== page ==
: Agua Para la Vida (APLV)

Discussion Forum

Hurricane Comment

By Agua Para La Salud (APLS) Posted on Thu 05 Mar 2009, almost 14 years ago

I fully agree with Charlies assessment of the use of gravity fed water systems as a long term solution to water supply if springs are available. Most alternatives such as rain water storage are only good for seasonal solutions because of the 4-6 month dry season and the impracticality of storing huge amounts of water for the dry season which very often become badly contaminated by the end of the season. The costs noted are in line with our experience in Guatemala for quality gravity fed water systems and are about 1/3rd to 1/4th the costs often quoted by large international NGO's and government offices.

Re: Hurricane Comment

By Peer Water Exchange Posted on Thu 05 Mar 2009, almost 14 years ago

Well, this is certainly educational for me, both from a technical aspect and from the financial aspect. We all know intuitively that going to the source (for example to buy handicrafts) is better than going to a fashion retailer.

The funding side often finds it hard to seek and trust the people on the ground. So they go with the establishment which often means a 3X or a 4X markup that you mention.

So the intuition behind PWX was that if we could find and use the people in the field to become a collaborative, learning, and self-monitoring network, we could send money directly to the field and fund 3X or 4X more projects. If PWX succeeds, we can at the very least double our speed of doing projects and make a greater headway into the world's water crisis.

Looking forward to working with you all; let me know how to serve you all better.

Rajesh

Sharing your work

By Blue Planet Network Posted on Sat 28 Feb 2009, almost 14 years ago

Having known APLV for several years and knowing their work closely (since i am very close to El Porvenir), i only wonder why it took so long for them to get into PWX!

Having just returned from a trip to Orissa visiting Gram Vikas. Visited several of their projects in tribal areas which involve spring capture and gravity flow. After reading the APLV brochure, i invited GV to review this application, mainly to connect two great organizations using extremely similar approach and technology (this applies to a subset of GV projects).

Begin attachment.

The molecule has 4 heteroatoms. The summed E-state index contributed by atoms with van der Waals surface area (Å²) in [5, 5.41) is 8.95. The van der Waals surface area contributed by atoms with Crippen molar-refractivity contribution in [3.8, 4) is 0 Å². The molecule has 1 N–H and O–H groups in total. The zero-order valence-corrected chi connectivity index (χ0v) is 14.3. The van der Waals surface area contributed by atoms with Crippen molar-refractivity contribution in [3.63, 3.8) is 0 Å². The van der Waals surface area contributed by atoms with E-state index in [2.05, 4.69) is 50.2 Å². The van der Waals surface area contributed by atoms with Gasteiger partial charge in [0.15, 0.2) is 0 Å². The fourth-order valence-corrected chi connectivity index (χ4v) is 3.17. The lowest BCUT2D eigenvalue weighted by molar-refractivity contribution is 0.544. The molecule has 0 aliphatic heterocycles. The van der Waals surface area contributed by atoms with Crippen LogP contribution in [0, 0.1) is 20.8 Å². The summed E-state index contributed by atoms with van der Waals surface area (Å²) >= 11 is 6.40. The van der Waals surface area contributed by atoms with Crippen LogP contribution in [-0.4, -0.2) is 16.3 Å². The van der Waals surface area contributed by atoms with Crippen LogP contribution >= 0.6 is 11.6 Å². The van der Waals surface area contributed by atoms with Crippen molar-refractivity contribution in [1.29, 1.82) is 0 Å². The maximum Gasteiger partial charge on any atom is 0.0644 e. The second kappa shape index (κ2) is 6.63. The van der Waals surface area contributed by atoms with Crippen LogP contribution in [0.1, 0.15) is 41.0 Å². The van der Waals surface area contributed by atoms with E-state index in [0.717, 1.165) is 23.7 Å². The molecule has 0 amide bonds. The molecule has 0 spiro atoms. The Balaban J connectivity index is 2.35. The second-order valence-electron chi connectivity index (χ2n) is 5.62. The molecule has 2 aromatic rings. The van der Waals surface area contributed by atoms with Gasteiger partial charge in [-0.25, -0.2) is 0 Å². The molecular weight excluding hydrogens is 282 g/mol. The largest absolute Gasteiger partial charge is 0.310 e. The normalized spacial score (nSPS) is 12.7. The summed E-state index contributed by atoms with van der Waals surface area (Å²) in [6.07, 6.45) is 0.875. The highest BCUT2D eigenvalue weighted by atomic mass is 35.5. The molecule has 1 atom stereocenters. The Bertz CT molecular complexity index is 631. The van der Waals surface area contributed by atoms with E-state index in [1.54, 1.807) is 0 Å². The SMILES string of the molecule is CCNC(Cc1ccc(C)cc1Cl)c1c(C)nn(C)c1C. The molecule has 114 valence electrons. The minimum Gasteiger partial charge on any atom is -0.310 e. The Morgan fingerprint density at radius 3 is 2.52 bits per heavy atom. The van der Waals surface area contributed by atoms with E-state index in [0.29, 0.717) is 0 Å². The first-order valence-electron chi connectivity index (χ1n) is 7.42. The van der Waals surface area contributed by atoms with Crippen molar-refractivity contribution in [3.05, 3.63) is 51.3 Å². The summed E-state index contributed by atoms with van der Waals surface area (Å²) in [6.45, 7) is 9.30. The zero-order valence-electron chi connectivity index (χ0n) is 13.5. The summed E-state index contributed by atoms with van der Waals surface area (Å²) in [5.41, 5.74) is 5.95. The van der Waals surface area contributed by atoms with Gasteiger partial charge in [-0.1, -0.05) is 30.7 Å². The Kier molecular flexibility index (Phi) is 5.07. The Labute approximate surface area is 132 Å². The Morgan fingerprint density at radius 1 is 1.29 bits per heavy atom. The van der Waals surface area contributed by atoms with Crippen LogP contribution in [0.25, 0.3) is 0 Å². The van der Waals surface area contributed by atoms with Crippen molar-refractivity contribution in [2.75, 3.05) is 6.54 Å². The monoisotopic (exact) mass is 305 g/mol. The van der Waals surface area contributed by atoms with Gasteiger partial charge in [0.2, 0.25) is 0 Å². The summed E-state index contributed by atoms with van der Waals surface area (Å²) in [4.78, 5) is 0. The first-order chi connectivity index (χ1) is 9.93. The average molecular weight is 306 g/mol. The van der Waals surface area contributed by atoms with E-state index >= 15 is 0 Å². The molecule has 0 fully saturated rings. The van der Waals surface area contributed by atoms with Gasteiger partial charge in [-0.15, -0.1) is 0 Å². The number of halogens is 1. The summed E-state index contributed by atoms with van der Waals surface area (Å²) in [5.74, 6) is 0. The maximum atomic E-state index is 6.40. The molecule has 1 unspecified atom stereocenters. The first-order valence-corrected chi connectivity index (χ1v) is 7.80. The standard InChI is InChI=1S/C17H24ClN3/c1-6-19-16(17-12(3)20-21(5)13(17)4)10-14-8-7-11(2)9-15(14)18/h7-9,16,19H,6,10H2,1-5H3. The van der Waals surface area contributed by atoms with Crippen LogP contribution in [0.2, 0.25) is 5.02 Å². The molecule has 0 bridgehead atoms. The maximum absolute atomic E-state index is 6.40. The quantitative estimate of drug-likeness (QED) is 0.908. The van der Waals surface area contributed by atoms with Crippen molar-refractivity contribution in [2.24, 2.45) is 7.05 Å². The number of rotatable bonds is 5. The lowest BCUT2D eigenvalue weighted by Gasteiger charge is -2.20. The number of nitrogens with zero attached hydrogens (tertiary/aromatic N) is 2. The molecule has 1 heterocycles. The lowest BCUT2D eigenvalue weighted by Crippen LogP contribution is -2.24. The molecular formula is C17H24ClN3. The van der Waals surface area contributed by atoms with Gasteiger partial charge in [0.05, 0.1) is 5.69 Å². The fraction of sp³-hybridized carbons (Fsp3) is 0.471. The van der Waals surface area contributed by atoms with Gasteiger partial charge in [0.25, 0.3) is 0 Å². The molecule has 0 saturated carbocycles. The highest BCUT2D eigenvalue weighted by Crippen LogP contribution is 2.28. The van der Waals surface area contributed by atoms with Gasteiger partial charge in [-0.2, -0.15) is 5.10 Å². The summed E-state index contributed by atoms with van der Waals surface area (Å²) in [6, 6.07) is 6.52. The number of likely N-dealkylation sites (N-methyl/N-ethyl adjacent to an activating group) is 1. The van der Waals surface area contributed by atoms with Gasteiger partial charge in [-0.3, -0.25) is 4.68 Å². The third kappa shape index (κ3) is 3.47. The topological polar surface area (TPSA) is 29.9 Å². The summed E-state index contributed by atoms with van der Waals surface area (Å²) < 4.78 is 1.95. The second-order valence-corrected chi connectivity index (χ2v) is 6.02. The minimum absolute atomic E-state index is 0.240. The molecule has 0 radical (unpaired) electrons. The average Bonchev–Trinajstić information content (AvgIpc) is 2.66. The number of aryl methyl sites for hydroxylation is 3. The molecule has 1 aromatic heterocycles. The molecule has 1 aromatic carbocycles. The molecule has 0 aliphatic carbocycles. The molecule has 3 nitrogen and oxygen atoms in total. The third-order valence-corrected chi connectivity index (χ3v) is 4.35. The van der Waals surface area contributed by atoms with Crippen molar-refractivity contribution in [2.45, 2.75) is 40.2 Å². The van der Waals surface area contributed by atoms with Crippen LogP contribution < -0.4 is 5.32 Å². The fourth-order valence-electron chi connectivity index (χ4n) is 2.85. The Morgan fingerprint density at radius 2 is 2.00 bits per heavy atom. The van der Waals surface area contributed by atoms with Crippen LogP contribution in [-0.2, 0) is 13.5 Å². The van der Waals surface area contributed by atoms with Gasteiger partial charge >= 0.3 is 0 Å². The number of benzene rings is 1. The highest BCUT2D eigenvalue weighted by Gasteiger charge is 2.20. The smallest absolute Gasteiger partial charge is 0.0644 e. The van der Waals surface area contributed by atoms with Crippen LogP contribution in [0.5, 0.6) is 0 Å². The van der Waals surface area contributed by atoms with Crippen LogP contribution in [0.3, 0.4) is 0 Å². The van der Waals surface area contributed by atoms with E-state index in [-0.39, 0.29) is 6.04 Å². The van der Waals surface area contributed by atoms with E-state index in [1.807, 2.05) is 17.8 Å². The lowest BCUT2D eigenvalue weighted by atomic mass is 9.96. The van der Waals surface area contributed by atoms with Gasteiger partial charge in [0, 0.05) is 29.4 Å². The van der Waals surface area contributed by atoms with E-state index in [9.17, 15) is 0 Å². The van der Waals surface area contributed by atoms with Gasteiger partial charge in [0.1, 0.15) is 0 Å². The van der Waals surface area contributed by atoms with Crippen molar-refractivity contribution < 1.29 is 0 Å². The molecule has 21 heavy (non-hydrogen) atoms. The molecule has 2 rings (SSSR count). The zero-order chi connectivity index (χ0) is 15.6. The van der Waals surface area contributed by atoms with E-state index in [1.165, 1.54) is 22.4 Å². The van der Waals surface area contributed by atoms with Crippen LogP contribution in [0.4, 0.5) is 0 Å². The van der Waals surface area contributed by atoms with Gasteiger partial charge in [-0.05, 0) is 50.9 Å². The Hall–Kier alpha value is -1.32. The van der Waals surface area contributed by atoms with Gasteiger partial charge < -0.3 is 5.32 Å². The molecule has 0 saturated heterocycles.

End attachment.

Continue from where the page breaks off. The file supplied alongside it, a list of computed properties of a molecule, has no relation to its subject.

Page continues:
The review process is also a way to learn about each other, not just to decide who becomes a member.

Regards,
Rajesh

Sharing your work

By Agua Para la Vida (APLV) Posted on Sun 01 Mar 2009, almost 14 years ago

We look forward to learning more about Gram Vikas and other PWX organizations.

cheers,
charlie

Sharing your work

By Gram Vikas Posted on Mon 02 Mar 2009, almost 14 years ago

Gram Vikas since its inception, 1979, has been working for the poor and marginalised communities, to bring about sustainable improvement in their quality of life-mostly in Orissa. The mission of Gram Vikas is realised through MANTRA-Movement and Action Network for Transformation of Rural Areas. MANTRA is an integrated habitat development programme guided by the belief that all people deserve to live in peace with dignity. The core values of MANTRA are: inclusion,social equity,gender equity,sustainability and cost sharing.
Taking Water and sanitation as an entry point activity Gram Vikas unites communities to overcome barriers of social exclusion. Water and sanitation is not only a vehicle for improved health, but also a way of transforming hierarchical caste and gender based exclusion into equitable inclusion.
To view details visit the website www.gramvikas.org
Thanks
sambit

Lynn Roberts Agua Para La Salud review of APLV

By Agua Para La Salud (APLS) Posted on Sun 01 Mar 2009, almost 14 years ago

Dear Charlie,
I am engaged in a similar project in Guatemala since 1994. I was very interested in your PPT about your project and the similarities to our projects. Would you be able to submit for review an example of the hydraulic field study;calculations for a recent project ;and the material list?

Lynn Roberts Agua Para La Salud review of APLV

By Agua Para la Vida (APLV) Posted on Thu 05 Mar 2009, almost 14 years ago

Lynn- happy to do so and will get some material together to submit. fo our hydraulic analysis, we use 2 tools that we have developed based on work that Gilles has done in creating optimized design methods for gravity systems. One, "Air in Pipes", handles the design of the conduction line from the spring to the tank and the other, "NeatWork", handles distribution from the tank to the facets. there is information on both tools on our website at http://aplv.org/en/technical_resources.

charlie

Lynn Roberts Agua Para La Salud review of APLV

By Agua Para la Vida (APLV) Posted on Fri 13 Mar 2009, over 13 years ago

Dear Lynn:

The standard procedure in the design of our gravity flow drinking water system makes use of two Agua Para La Vida tools. These can be downloaded directly from our web site www.aplv.org .